Have you had your 15 minutes of fame yet?
I haven’t. And as best as I can understand, according to the Church, Holy Scripture and the Church Fathers, I’m not so sure I even want my “15 minutes” anyway, even if they are coming to me. In fact, does the desire of, and the acquiring of “fame” help us or hurt us? Does it bless us or curse us? Can it be a good thing or does it endanger our soul by fanning the smoldering passions of pride, arrogance, power, ego and greed leading to worship of self, versus worship of God? One thing is for sure, fame is always fleeting. Fame is always fickle. Fame generally leads to isolation. And isolation leads to being lost and alone, for only in community are we found, and only through repentance and humility are we saved.
Someone, who must have been ‘famous’, once said that everyone is famous for at least 15 minutes at some point in their lifetime. Imagine that. Everyone is famous? Perhaps that includes some people being ‘infamous‘ as well? Anyway with all the Olympic gold, and glory being handed out in recent days, with the sophomoric, soap-operish antics of two American twenty-something women skiers, with the public parading of gold bedazzled, underage beer swiggin’ and cigar smokin’ Canadian women hockey players, and with the recent announcement of the newest slate of wanna-be famous dancing celebrities announced for Dancing with the Stars… I thought it might be good to reflect on what one particular Father of the Church taught in relation to fame, glory and being an “idol”.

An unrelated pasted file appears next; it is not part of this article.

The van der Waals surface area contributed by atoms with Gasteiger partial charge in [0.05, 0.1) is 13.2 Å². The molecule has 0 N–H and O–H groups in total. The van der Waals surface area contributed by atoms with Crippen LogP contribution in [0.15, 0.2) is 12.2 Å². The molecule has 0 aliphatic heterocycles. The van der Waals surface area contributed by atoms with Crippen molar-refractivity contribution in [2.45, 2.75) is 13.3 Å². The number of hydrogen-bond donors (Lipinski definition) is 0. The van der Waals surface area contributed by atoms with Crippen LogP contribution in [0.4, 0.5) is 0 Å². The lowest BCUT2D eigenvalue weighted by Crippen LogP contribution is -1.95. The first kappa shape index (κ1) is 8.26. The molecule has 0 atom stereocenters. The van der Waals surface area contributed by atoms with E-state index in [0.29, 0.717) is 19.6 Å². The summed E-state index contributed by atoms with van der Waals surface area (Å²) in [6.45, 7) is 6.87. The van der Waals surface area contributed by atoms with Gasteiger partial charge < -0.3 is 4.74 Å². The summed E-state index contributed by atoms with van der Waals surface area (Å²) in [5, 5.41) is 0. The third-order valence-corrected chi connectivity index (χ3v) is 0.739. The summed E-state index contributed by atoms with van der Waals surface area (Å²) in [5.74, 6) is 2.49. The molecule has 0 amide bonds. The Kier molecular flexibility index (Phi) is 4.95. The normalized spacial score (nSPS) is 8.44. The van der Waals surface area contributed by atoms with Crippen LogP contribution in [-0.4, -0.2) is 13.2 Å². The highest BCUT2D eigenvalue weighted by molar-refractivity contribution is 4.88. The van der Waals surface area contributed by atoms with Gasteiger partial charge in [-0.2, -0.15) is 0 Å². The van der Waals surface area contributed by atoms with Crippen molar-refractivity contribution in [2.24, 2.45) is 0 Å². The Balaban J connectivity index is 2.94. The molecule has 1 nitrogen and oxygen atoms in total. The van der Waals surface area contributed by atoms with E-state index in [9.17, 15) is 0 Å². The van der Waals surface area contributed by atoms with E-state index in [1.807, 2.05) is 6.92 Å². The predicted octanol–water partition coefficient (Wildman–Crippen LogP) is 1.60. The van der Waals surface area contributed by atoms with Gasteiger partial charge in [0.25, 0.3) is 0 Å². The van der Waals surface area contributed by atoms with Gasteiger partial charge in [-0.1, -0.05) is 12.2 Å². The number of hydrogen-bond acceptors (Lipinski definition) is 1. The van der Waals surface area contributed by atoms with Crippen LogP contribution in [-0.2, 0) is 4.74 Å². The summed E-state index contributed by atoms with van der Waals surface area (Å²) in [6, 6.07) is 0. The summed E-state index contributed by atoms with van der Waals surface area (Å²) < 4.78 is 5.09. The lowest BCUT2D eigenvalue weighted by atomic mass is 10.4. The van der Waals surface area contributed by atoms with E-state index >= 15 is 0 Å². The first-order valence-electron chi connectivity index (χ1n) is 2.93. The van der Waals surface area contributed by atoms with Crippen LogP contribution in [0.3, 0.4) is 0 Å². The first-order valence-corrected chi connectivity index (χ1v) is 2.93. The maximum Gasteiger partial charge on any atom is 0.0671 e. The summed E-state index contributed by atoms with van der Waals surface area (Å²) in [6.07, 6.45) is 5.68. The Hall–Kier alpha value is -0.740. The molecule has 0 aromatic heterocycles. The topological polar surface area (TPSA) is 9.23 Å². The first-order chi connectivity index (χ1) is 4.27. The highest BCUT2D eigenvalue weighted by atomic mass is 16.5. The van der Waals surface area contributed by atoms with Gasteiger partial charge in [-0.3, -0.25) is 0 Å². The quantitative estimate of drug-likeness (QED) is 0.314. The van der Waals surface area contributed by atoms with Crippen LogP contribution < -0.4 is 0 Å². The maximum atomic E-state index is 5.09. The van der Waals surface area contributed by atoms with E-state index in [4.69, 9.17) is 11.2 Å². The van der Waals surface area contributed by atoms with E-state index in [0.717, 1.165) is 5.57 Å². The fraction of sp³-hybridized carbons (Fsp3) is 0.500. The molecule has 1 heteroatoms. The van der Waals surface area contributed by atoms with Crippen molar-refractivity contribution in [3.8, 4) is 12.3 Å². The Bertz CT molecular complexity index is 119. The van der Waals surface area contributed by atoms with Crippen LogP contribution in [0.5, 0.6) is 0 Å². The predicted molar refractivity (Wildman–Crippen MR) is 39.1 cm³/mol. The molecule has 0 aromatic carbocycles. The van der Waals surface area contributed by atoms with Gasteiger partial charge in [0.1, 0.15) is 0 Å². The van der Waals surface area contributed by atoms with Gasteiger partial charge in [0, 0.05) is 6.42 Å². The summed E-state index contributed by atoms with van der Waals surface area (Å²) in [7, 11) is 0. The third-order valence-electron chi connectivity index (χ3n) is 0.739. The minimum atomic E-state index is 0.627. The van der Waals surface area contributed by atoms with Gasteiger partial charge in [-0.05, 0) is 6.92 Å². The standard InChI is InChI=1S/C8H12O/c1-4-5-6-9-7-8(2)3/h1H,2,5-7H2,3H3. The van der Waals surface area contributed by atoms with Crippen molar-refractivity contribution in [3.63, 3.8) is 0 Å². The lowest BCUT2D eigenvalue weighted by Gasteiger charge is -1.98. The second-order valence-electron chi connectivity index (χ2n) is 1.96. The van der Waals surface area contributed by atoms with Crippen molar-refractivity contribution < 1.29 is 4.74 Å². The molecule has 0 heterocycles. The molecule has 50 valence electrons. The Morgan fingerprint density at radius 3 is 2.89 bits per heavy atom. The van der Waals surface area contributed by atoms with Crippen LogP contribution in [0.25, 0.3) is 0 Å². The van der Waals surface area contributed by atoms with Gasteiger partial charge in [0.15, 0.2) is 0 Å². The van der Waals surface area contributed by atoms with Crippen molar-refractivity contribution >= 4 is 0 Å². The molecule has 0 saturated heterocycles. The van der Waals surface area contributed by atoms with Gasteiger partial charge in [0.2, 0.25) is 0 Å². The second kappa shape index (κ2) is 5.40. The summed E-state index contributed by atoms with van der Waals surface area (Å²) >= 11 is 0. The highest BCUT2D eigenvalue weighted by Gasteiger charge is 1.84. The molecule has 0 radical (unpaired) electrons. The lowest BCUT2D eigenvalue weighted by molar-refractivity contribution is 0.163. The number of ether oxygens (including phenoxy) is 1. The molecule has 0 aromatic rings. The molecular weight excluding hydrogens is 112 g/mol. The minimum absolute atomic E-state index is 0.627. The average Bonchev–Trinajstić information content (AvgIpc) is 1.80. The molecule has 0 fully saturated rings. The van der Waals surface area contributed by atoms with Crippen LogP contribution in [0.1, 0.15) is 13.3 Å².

Lord, grant us the grace and mercy to be unassuming and humble as servants in everything we do, and in a world that worships people whose 15 minutes are very fast and even more fleeting, help us to remember that even if “fame” might come to some of us, grant us the wisdom to be gracious, humble and the willingness to become ‘un-famous’ as soon as humanly possible. Amen.
So here is the real path to greatness…
…a greatness that lasts longer than 15 minutes.’
Set your mind on following the path of the saints.
Prefer a simple style of Life.
Wear unremarkable clothes.
Eat simple food.
Behave in an unaffected manner.
Don’t strut around as if you were important.
Speak from your heart. – Abba Philemon